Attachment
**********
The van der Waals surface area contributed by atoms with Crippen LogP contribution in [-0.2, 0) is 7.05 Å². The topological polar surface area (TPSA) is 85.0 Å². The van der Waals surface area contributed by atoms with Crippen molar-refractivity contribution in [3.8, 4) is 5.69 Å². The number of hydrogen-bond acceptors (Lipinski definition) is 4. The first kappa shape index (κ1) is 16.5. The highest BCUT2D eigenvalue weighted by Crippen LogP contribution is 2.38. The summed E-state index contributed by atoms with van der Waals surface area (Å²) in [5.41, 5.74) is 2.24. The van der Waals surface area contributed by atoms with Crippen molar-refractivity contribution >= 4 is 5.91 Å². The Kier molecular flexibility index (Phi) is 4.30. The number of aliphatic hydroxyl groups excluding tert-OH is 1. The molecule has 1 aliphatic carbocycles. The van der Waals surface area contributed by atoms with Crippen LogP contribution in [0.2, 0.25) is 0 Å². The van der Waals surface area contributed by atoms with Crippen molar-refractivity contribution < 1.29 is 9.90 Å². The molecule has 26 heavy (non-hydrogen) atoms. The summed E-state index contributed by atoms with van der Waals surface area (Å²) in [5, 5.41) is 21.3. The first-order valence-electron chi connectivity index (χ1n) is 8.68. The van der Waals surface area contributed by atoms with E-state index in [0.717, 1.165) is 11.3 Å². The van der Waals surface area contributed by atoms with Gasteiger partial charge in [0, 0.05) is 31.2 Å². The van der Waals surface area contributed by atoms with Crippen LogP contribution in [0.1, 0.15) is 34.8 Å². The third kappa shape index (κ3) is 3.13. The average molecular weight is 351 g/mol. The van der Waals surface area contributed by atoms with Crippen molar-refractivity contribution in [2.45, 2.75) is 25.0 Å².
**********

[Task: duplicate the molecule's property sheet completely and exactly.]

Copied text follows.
The van der Waals surface area contributed by atoms with Crippen LogP contribution in [-0.2, 0) is 7.05 Å². The topological polar surface area (TPSA) is 85.0 Å². The van der Waals surface area contributed by atoms with Crippen molar-refractivity contribution in [3.8, 4) is 5.69 Å². The number of hydrogen-bond acceptors (Lipinski definition) is 4. The first kappa shape index (κ1) is 16.5. The highest BCUT2D eigenvalue weighted by Crippen LogP contribution is 2.38. The summed E-state index contributed by atoms with van der Waals surface area (Å²) in [5.41, 5.74) is 2.24. The van der Waals surface area contributed by atoms with Crippen molar-refractivity contribution >= 4 is 5.91 Å². The Kier molecular flexibility index (Phi) is 4.30. The number of aliphatic hydroxyl groups excluding tert-OH is 1. The molecule has 1 aliphatic carbocycles. The van der Waals surface area contributed by atoms with Crippen LogP contribution in [0.2, 0.25) is 0 Å². The van der Waals surface area contributed by atoms with Crippen molar-refractivity contribution < 1.29 is 9.90 Å². The molecule has 26 heavy (non-hydrogen) atoms. The summed E-state index contributed by atoms with van der Waals surface area (Å²) in [5, 5.41) is 21.3. The first-order valence-electron chi connectivity index (χ1n) is 8.68. The van der Waals surface area contributed by atoms with E-state index in [0.717, 1.165) is 11.3 Å². The van der Waals surface area contributed by atoms with Gasteiger partial charge in [0, 0.05) is 31.2 Å². The van der Waals surface area contributed by atoms with Crippen LogP contribution in [0.1, 0.15) is 34.8 Å². The third kappa shape index (κ3) is 3.13. The average molecular weight is 351 g/mol. The van der Waals surface area contributed by atoms with Crippen molar-refractivity contribution in [2.45, 2.75) is 25.0 Å².